Should this Radio Caroline be handed a broadcasting licence just because nearly 50 years ago Radio Caroline started broadcasting from the North Sea?  A lot of people will instinctively and realistically say no.  No more than Christopher England should be handed a broadcasting licence just because he was the first person to produce working community-access radio in the UK.  They will justifiably argue that what needs to be looked at is what today’s Radio Caroline is doing for today and award it accordingly.

If a radio station was training new talent or playing new talent, or had schemes in place to seriously represent a minority that are unserved, then maybe it’s worthy of being given a licence for no application effort.  There are pirate stations out there that are breaking brand new ideas and leading the way.  There are internet only stations crafted by minority groups or providing a voice for the disaffected and vulnerable.

Aren’t these far more deserving of the random act of kindness of a broadcasting licence out of the blue?

Is it possible that I’m missing something that today’s Radio Caroline is doing that is actually unique and special, yet all I can see is that its usp is ‘being Radio Caroline’.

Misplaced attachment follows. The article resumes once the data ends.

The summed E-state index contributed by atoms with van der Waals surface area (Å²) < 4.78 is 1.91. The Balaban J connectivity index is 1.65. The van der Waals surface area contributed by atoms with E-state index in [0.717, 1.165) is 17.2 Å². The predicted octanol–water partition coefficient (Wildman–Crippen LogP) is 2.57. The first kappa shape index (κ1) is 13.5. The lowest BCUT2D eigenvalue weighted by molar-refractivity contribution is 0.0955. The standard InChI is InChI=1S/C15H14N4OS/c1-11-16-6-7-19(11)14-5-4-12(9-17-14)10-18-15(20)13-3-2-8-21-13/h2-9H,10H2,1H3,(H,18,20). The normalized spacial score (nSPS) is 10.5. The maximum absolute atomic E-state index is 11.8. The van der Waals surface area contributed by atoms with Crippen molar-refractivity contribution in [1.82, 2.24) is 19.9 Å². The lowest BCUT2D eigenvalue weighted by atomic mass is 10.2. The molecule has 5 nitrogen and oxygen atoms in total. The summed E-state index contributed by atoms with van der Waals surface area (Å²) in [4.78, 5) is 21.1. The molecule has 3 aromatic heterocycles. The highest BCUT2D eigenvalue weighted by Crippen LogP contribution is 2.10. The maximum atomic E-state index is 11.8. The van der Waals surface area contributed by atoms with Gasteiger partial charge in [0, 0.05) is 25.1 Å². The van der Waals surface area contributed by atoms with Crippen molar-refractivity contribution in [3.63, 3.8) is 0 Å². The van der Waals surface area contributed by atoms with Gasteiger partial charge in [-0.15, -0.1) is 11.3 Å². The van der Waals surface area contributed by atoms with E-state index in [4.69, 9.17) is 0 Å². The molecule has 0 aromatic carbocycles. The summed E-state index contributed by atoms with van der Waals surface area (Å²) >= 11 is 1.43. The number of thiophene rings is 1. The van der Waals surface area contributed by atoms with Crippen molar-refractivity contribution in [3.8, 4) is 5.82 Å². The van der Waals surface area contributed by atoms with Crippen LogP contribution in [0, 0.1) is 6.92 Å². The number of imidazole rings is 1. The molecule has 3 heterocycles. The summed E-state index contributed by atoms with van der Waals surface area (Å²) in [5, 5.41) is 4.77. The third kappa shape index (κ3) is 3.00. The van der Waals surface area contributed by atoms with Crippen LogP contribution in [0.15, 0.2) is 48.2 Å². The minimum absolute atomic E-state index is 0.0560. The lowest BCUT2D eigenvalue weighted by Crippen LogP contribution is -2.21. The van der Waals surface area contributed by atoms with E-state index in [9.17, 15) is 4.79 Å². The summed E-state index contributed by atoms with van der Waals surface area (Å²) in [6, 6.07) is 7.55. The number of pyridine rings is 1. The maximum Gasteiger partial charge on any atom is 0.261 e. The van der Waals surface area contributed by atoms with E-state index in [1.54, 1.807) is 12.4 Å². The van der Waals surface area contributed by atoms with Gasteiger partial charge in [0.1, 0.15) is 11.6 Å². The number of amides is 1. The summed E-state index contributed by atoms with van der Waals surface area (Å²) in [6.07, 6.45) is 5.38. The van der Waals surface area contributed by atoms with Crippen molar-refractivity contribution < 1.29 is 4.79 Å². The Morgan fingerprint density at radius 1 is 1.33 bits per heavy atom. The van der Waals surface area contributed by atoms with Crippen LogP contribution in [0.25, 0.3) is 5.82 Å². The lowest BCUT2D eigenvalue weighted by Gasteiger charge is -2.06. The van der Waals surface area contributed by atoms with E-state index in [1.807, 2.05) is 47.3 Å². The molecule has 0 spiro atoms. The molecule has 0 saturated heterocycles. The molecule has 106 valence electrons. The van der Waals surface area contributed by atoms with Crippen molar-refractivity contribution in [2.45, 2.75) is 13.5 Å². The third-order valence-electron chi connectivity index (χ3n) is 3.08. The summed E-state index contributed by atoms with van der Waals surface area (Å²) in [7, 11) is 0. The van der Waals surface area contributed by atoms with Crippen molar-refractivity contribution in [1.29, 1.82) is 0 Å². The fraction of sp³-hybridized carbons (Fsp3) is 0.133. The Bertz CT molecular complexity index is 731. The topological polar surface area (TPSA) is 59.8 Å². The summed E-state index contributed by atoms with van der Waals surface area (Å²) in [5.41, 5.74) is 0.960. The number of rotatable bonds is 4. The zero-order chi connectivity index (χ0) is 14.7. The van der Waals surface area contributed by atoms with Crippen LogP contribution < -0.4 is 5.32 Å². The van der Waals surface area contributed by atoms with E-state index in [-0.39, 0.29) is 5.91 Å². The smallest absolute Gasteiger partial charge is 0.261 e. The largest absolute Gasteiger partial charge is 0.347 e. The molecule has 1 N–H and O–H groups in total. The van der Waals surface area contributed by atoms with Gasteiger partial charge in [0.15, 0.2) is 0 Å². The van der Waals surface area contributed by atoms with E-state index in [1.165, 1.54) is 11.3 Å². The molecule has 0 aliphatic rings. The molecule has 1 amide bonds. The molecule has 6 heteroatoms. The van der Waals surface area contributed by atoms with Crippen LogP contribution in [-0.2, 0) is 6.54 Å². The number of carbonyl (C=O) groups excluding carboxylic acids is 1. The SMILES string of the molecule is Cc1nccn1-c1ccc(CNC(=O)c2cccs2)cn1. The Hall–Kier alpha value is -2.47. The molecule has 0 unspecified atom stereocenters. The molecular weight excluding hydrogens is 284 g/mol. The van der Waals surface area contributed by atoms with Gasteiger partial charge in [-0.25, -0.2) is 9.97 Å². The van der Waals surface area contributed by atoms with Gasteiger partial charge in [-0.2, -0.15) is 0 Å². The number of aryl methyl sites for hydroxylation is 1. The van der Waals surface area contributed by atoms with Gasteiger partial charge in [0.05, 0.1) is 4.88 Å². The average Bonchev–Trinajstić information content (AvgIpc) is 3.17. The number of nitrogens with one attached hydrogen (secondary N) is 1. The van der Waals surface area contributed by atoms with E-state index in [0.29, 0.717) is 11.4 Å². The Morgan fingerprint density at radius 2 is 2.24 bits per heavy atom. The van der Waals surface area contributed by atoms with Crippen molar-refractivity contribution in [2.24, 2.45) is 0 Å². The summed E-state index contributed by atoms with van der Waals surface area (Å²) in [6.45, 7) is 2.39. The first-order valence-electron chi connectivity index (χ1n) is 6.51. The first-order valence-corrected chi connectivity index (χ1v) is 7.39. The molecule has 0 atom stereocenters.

Come on now, that’s just got to be weird, surely?  A radio station where the actual output is irrelevant to those who adore it.  Crazy?  Crazy, but true.

Of course, I used the dangerous phrase ‘being Radio Caroline’ there.  This leads us to the tip of the iceberg of discontent and fury that surrounds Radio Caroline.  For every devotee looking glazed-eyed at today’s Radio Caroline as if it is worthy of unconditional worship, there is at least one nemesis.

The “this is NOT the REAL Radio Caroline” brigade sing from a variety of different song-sheets.  At one extreme end there are those that believe that the only true Radio Caroline is the one that was ‘free’ at sea.

Indeed, they patiently await the ‘second coming’ of the one true Radio Caroline, seeing the current version as a false prophet.

Two old chaps talking of the olden days of Radio Caroline

There are those who believe playing a bunch of old rock records is not what Caroline was about in its ‘hey day’.

There are those who love the 1960s and thought it died in 1967.

They, along with those who love the 1970s version, or those who prefer the 1980s version, etc., etc., are all united to be at odds with the rock-oldies format that this incarnation of Radio Caroline mysteriously persists in playing.